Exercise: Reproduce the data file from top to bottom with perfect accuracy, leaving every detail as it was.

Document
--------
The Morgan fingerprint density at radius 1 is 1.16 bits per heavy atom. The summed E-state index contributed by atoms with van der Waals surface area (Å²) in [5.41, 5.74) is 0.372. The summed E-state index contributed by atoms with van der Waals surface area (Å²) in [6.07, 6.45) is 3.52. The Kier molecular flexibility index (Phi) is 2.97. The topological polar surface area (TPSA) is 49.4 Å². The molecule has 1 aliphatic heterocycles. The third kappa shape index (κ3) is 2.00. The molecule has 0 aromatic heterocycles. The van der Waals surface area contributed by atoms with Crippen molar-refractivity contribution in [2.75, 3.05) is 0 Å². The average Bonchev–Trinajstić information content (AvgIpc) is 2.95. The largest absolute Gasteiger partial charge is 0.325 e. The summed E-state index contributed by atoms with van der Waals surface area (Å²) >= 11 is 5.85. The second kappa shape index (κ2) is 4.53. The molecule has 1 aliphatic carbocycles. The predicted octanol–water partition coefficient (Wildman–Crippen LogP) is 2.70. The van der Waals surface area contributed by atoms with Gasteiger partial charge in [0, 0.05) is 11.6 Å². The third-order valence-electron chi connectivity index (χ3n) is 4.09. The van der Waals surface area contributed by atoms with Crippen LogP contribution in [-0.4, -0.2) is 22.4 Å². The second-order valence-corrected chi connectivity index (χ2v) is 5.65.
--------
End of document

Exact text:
The Morgan fingerprint density at radius 1 is 1.16 bits per heavy atom. The summed E-state index contributed by atoms with van der Waals surface area (Å²) in [5.41, 5.74) is 0.372. The summed E-state index contributed by atoms with van der Waals surface area (Å²) in [6.07, 6.45) is 3.52. The Kier molecular flexibility index (Phi) is 2.97. The topological polar surface area (TPSA) is 49.4 Å². The molecule has 1 aliphatic heterocycles. The third kappa shape index (κ3) is 2.00. The molecule has 0 aromatic heterocycles. The van der Waals surface area contributed by atoms with Crippen molar-refractivity contribution in [2.75, 3.05) is 0 Å². The average Bonchev–Trinajstić information content (AvgIpc) is 2.95. The largest absolute Gasteiger partial charge is 0.325 e. The summed E-state index contributed by atoms with van der Waals surface area (Å²) >= 11 is 5.85. The second kappa shape index (κ2) is 4.53. The molecule has 1 aliphatic carbocycles. The predicted octanol–water partition coefficient (Wildman–Crippen LogP) is 2.70. The van der Waals surface area contributed by atoms with Gasteiger partial charge in [0, 0.05) is 11.6 Å². The third-order valence-electron chi connectivity index (χ3n) is 4.09. The van der Waals surface area contributed by atoms with Crippen LogP contribution in [-0.4, -0.2) is 22.4 Å². The second-order valence-corrected chi connectivity index (χ2v) is 5.65.